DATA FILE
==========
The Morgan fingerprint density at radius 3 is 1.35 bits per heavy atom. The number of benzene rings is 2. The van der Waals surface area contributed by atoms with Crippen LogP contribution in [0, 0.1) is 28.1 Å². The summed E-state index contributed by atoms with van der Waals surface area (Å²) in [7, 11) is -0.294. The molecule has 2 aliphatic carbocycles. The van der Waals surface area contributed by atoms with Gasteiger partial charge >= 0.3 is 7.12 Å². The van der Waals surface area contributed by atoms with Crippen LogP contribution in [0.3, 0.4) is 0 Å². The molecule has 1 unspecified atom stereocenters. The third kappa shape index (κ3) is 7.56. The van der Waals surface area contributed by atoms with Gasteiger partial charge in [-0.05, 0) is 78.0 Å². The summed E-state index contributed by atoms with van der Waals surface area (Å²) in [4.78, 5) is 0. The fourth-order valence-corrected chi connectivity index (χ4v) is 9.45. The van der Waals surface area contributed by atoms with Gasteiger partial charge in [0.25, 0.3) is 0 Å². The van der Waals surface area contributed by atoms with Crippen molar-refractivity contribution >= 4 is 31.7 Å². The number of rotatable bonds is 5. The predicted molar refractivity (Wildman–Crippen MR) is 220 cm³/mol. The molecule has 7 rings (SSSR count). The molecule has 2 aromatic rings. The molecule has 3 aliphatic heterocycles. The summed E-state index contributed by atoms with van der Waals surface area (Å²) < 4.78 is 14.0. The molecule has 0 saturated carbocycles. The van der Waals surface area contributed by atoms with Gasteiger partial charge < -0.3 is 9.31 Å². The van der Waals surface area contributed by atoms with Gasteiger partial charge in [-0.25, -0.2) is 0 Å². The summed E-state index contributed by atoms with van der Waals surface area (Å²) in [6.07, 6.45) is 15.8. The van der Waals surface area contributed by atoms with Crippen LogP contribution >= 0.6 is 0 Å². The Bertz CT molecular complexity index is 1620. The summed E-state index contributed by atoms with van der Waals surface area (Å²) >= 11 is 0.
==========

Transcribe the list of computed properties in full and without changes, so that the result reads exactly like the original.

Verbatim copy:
The Morgan fingerprint density at radius 3 is 1.35 bits per heavy atom. The number of benzene rings is 2. The van der Waals surface area contributed by atoms with Crippen LogP contribution in [0, 0.1) is 28.1 Å². The summed E-state index contributed by atoms with van der Waals surface area (Å²) in [7, 11) is -0.294. The molecule has 2 aliphatic carbocycles. The van der Waals surface area contributed by atoms with Gasteiger partial charge >= 0.3 is 7.12 Å². The van der Waals surface area contributed by atoms with Crippen LogP contribution in [0.3, 0.4) is 0 Å². The molecule has 1 unspecified atom stereocenters. The third kappa shape index (κ3) is 7.56. The van der Waals surface area contributed by atoms with Gasteiger partial charge in [-0.05, 0) is 78.0 Å². The summed E-state index contributed by atoms with van der Waals surface area (Å²) in [4.78, 5) is 0. The fourth-order valence-corrected chi connectivity index (χ4v) is 9.45. The van der Waals surface area contributed by atoms with Gasteiger partial charge in [0.25, 0.3) is 0 Å². The van der Waals surface area contributed by atoms with Crippen molar-refractivity contribution >= 4 is 31.7 Å². The number of rotatable bonds is 5. The predicted molar refractivity (Wildman–Crippen MR) is 220 cm³/mol. The molecule has 7 rings (SSSR count). The molecule has 2 aromatic rings. The molecule has 3 aliphatic heterocycles. The summed E-state index contributed by atoms with van der Waals surface area (Å²) < 4.78 is 14.0. The molecule has 0 saturated carbocycles. The van der Waals surface area contributed by atoms with Gasteiger partial charge < -0.3 is 9.31 Å². The van der Waals surface area contributed by atoms with Gasteiger partial charge in [-0.25, -0.2) is 0 Å². The summed E-state index contributed by atoms with van der Waals surface area (Å²) in [6.07, 6.45) is 15.8. The van der Waals surface area contributed by atoms with Crippen LogP contribution >= 0.6 is 0 Å². The Bertz CT molecular complexity index is 1620. The summed E-state index contributed by atoms with van der Waals surface area (Å²) >= 11 is 0.